The hospital re-admission procedure took many hours and in an assessment carried out by a nurse and a Psychiatric Registrar, Jason stated that he `still wished to die’ and that he `felt safe in the hospital but did not trust himself outside not to act on his impulses’. This was recorded in his medical history although later, at his inquest, denied by the Psychiatric Registrar.

Two days later, the same Psychiatric Registrar allowed Jason to be discharged at his request. Next of kin, who would be expected to look after him, were not contacted at the time or subsequently. No advice as to his diagnosis, how to care for him, danger signs to look for or any such information was ever provided. Had it not been for the fact that his 16-year-old brother, a female school friend and his 20-year-old female cousin, visited Jason at the time, he would have left unaccompanied.

For the next 24 hours all concerned felt an enormous tension in Jason’s presence. We were dismayed that he was clearly not well but had been discharged. How could we have him readmitted to hospital without some quite specific grounds for concern- We felt powerless and tried as best we could to not upset him. Were we better informed we would have possibly recognised some of the subtle indications of impending suicide such as the giving away of prized possessions.

Jason left his mother’s home in the evening saying he was going to visit a friend. Within minutes his youngest brother, just 14 at the time discovered his suicide note. Police were immediately contacted and they began an intensive search including the use of the police helicopter. Jason’s mother phoned me and I got her to read the note to me very carefully in case it contained any clue as to where he might have gone. The clue was there but it was misunderstood at the time and he went to a place just outside the search area. I phoned Jason’s friend and asked to be contacted if Jason arrived and for him to restrain Jason if necessary.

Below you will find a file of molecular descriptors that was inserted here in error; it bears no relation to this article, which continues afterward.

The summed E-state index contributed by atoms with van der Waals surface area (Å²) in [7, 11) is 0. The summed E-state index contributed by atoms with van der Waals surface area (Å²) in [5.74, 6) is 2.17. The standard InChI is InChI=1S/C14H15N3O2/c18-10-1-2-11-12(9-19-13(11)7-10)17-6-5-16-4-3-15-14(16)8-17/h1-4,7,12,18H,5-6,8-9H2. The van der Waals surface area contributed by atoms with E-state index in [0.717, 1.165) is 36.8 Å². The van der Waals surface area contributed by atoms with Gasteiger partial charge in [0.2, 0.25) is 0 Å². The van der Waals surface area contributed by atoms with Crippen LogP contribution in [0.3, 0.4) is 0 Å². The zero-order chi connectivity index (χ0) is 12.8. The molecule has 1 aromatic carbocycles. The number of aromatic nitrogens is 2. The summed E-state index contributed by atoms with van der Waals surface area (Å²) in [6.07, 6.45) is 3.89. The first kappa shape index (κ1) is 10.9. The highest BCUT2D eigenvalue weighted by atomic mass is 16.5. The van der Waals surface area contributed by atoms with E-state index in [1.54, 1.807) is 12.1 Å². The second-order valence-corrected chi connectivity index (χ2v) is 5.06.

Jason had also discovered where his mother had hidden his medication and it was missing. But how much- Was there a lethal dose- My mind raced as I tried to collect the information and do the calculations.

Inevitably the dreaded call came. A young man, believed to be Jason, had been attended by ambulance and police and was dead.

I was so numb with grief and shock and had to be driven to the scene, arriving just as the undertaker was removing my son’s body. He had again used an overdose of prescribed medication and, with what I had witnessed just 11 days earlier, I could picture his death. To this day that scene returns to haunt me, what I experienced on 29th March merged in my mind with the location of his death on 9th April.

When approached to give consent to Jason being a tissue donor, his mother and I readily assented; seeking to salvage some good from this tragedy and knowing it would be what he wanted. Even in this we were thwarted as the tissue, heart valves and corneas, could not be used, as Jason had a minor infection from when tubes were inserted into his arm following his initial suicide attempt.

A Melbourne Coroner, handing down her findings in late 1994, found nothing of concern in any of this.